I expected a nearly 100% score for several of the openings which outright sack a pawn in the first 2 plies,
to my surprise it did not happen that frequently.
I am still working through the data and through the conclusions. Of course it is also possible that there
is some distorting effect from the fast time controls. (Because of the huge number of games I could only
do 2 tests with 800 games each at 40/1 and 40/4.)

Anyhow a side effect of all this was that it amplified some weaknesses in Rybkas opening play and
king safety(relatively seen of course ;) ).Practically _all_ quick losses from those 1600 games came from
Rybka and that was at least some surprise for me.(The opponent for both matches was Fruit 051103,
still Rybka of course won with around 60%, but the test was not about that)
Of course one can say it is just unimportant what a program would do without book in weird 2 ply
positions, but still it is interesting for some scientific approach.

BTW the average score with white was around 54%, which is less a surprise to me as some positions really
should favour white, actually I would have expected even a higher score for it, because of the pawn sack
positions. It seems to be just a coincedence that this is the same score as in normal play.(where both try
to play _always_ the best move)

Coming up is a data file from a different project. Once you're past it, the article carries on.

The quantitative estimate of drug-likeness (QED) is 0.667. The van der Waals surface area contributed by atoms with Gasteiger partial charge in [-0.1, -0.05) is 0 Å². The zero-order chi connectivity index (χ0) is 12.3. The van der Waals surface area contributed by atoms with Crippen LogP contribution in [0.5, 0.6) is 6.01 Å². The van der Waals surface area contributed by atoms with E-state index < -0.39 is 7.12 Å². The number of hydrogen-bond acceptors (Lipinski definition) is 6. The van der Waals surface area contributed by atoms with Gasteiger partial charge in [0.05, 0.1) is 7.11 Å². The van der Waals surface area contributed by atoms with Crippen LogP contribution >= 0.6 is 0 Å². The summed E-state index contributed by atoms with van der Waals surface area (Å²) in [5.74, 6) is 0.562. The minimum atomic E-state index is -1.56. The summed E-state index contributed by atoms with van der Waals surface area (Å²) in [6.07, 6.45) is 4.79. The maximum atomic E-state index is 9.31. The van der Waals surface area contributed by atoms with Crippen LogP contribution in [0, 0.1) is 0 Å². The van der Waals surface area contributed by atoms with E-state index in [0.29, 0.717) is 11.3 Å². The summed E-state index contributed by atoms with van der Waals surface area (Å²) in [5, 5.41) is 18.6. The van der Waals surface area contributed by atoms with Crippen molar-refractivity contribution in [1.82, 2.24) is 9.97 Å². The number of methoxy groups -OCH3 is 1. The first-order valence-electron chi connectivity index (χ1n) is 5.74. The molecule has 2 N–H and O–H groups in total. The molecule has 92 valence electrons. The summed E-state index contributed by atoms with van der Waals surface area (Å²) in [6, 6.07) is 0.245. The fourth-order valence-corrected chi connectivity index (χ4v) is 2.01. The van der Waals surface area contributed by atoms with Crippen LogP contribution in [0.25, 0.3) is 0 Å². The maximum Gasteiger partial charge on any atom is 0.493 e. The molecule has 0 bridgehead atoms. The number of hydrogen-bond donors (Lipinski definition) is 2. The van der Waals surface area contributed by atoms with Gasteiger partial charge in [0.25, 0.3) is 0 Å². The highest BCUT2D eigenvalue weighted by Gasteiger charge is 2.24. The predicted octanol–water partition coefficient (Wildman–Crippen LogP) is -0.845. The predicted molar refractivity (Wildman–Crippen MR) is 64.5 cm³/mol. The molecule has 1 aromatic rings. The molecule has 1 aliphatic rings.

What would be the explanation BTW that White gets around 54% normally despite we(or most) agree on
a draw as normal outcome of the game? +/- 4% over all games is just a lot for something which doesn't really exist?

Regards,
Guenther
Parent - - By turbojuice1122 (Gold) [us] Date 2007-08-23 14:54
Based on my experience and tests, the best engine in the very early opening phase of the game beginning from the normal board setup is Ktulu 8--yes, better than Rybka 2.3.2a.  The next best is Loop 10.32f.
Parent - - By Lee Ma Hong (**) [ph] Date 2007-08-23 15:29
Can you qualify/elaborate why ktulu 8 and loop 10.32f are better than rybka 2.3.2a in the very early opening phase from the normal board setup?
Parent - By turbojuice1122 (Gold) [us] Date 2007-08-23 20:40
Because these engines score very well in large double-round robin tournaments without opening books.  Loop 10.32f scores noticeably better than Rybka 2.3.1 and about the same as Rybka 2.3.2a; Ktulu 8 scores near Rybka 2.3.1.  The reason that the Rybkas are so far up is because they play the middlegame and early endgame extremely well, so they're able to make up for their opening mistakes.  Among the programs at the top, you can get an impression of opening play ability by taking performance rating minus actual rating, since the actual ratings are calculated based on beginning with positions that are middlegame positions.
Parent - By Vasik Rajlich (Silver) [hu] Date 2007-08-24 09:21
FRC Rybka is just normal Rybka adapted to the 960 castling.

Do you mean that in your test, Rybka lost quickly more often than Fruit? That would be surprising.

Re. a position like 1. e4 b5, that's a clean pawn and white should probably score 75-80%, depending on the TC and the strength of the players. I would think that overall, white would score better in your experiment.

As for white in normal chess, obviously white has better practical chances.

Vas